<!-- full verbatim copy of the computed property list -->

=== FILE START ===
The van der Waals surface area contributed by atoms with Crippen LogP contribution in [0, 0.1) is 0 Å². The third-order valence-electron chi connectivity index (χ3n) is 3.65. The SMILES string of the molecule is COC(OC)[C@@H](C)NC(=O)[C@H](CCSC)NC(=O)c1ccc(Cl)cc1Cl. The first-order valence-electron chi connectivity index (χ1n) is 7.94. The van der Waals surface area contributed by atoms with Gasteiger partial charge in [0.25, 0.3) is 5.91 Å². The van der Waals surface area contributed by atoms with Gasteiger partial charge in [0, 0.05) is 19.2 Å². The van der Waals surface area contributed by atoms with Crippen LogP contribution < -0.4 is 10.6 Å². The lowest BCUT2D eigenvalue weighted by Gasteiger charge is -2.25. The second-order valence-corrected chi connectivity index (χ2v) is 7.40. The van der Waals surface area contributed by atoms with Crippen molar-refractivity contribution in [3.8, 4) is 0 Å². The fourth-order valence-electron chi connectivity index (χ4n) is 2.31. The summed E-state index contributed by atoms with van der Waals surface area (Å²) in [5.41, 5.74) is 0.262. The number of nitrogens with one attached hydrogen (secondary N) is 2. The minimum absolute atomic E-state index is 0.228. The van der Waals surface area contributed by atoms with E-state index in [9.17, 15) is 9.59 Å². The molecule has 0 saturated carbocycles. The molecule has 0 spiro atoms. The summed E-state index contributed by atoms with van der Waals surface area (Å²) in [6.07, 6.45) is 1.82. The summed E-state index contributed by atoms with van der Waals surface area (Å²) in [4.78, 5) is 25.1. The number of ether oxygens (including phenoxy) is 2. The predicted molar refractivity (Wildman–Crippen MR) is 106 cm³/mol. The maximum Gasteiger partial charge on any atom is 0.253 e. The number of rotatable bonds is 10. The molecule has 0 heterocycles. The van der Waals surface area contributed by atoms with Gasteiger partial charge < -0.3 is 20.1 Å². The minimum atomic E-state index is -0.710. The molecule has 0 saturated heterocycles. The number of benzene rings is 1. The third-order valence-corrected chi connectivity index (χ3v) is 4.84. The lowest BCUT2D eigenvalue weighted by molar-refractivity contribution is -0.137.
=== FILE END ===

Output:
The van der Waals surface area contributed by atoms with Crippen LogP contribution in [0, 0.1) is 0 Å². The third-order valence-electron chi connectivity index (χ3n) is 3.65. The SMILES string of the molecule is COC(OC)[C@@H](C)NC(=O)[C@H](CCSC)NC(=O)c1ccc(Cl)cc1Cl. The first-order valence-electron chi connectivity index (χ1n) is 7.94. The van der Waals surface area contributed by atoms with Gasteiger partial charge in [0.25, 0.3) is 5.91 Å². The van der Waals surface area contributed by atoms with Gasteiger partial charge in [0, 0.05) is 19.2 Å². The van der Waals surface area contributed by atoms with Crippen LogP contribution < -0.4 is 10.6 Å². The lowest BCUT2D eigenvalue weighted by Gasteiger charge is -2.25. The second-order valence-corrected chi connectivity index (χ2v) is 7.40. The van der Waals surface area contributed by atoms with Crippen molar-refractivity contribution in [3.8, 4) is 0 Å². The fourth-order valence-electron chi connectivity index (χ4n) is 2.31. The summed E-state index contributed by atoms with van der Waals surface area (Å²) in [5.41, 5.74) is 0.262. The number of nitrogens with one attached hydrogen (secondary N) is 2. The minimum absolute atomic E-state index is 0.228. The van der Waals surface area contributed by atoms with E-state index in [9.17, 15) is 9.59 Å². The molecule has 0 saturated carbocycles. The molecule has 0 spiro atoms. The summed E-state index contributed by atoms with van der Waals surface area (Å²) in [6.07, 6.45) is 1.82. The summed E-state index contributed by atoms with van der Waals surface area (Å²) in [4.78, 5) is 25.1. The number of ether oxygens (including phenoxy) is 2. The predicted molar refractivity (Wildman–Crippen MR) is 106 cm³/mol. The maximum Gasteiger partial charge on any atom is 0.253 e. The number of rotatable bonds is 10. The molecule has 0 heterocycles. The van der Waals surface area contributed by atoms with Gasteiger partial charge < -0.3 is 20.1 Å². The minimum atomic E-state index is -0.710. The molecule has 0 saturated heterocycles. The number of benzene rings is 1. The third-order valence-corrected chi connectivity index (χ3v) is 4.84. The lowest BCUT2D eigenvalue weighted by molar-refractivity contribution is -0.137.